All humorous and human, but then there is a shift.
I can’t cite specifically when this occurred, but somewhere between viewing the works of Ernie Barnes and reciting Gwendolyn Brooks in perfect sequence, young Barack (Parker Sawyer) and Michelle (Tika Sumpter) are catapulted to godlike status. Something about that scene in the museum is transformative. It then begins to feel like watching the film version of the Ramayana or any other film about a prophet realizing his calling. It is worth mentioning that the glimpses of Ernie Barnes’ painting are stunning, and director Richard Tanne does a fantastic job with capturing the beauty of Chicago’s black community. Also, this begins a lovely sequence of contemporary black culture being woven into the narrative. Still though, it seems artificial to recite Gwendolyn Brooks in perfect rhythm on a first date.
After the museum, the pair have conversations about their family histories. Young Barack reveals his troubled relationship with his father and Michelle indicates disappointment at his judgmental tone. Barack says nothing; The date moves continues. She dances to some African drumming, while his face lights up in awe. In the way of the cliche, magically lit, “oh-isn’t-she-amazing” reaction shot.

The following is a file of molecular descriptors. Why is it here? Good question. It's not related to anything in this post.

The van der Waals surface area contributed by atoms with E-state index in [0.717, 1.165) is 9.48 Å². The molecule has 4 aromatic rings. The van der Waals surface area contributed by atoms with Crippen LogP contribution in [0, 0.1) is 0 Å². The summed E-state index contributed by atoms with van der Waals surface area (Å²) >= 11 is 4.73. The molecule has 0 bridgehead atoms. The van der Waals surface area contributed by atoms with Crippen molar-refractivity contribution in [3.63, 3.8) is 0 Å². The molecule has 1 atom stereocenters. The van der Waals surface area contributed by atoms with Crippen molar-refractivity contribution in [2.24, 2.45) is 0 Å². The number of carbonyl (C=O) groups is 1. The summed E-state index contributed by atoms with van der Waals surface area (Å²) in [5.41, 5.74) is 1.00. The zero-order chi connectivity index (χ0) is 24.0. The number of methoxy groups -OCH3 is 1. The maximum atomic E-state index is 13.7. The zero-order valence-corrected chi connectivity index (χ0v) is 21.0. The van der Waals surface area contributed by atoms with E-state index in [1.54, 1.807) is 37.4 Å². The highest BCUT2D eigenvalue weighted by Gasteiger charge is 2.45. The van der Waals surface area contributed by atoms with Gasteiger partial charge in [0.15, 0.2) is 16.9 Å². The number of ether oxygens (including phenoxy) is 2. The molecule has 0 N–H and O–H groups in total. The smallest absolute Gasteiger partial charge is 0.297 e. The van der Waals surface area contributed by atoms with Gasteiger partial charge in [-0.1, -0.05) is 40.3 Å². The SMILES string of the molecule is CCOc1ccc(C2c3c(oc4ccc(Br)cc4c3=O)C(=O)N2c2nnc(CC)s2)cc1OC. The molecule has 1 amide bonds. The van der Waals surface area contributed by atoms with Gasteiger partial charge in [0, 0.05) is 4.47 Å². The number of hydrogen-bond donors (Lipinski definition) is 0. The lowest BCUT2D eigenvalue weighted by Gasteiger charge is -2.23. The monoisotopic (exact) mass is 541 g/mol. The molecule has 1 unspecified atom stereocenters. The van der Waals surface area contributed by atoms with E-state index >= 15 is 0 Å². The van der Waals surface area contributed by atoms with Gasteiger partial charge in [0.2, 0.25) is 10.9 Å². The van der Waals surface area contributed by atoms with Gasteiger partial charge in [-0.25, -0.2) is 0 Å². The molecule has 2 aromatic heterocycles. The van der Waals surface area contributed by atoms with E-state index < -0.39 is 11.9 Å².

Then there is the community center meeting. The very purpose of the date. Here Barack gives an epic (and epically long) speech on rallying together, working hard to affect change, pulling bootstraps and what not. Watching young Barack talk about the community center is like hearing him talk about his current role as President. It is pretty impossible to separate the young Barack from President Barack Obama. Especially when young Barack references the first black mayor of Chicago, who couldn’t accomplish much due to bureaucracy. It was like watching him discuss the past 8 years. This seems to be a deliberate choice by the director and I’m not sure I like it. Instances like this prevented me from sitting with the film in real time. I’m reminded that this young man with all this charisma, excellent speech-giving and community idolization will someday be President. And playing devil’s advocate for a hot minute: once again, who has their shit that together in their twenties? The future president, I guess. Still, where is all the self criticism, insecurity and self doubt that comes with youth?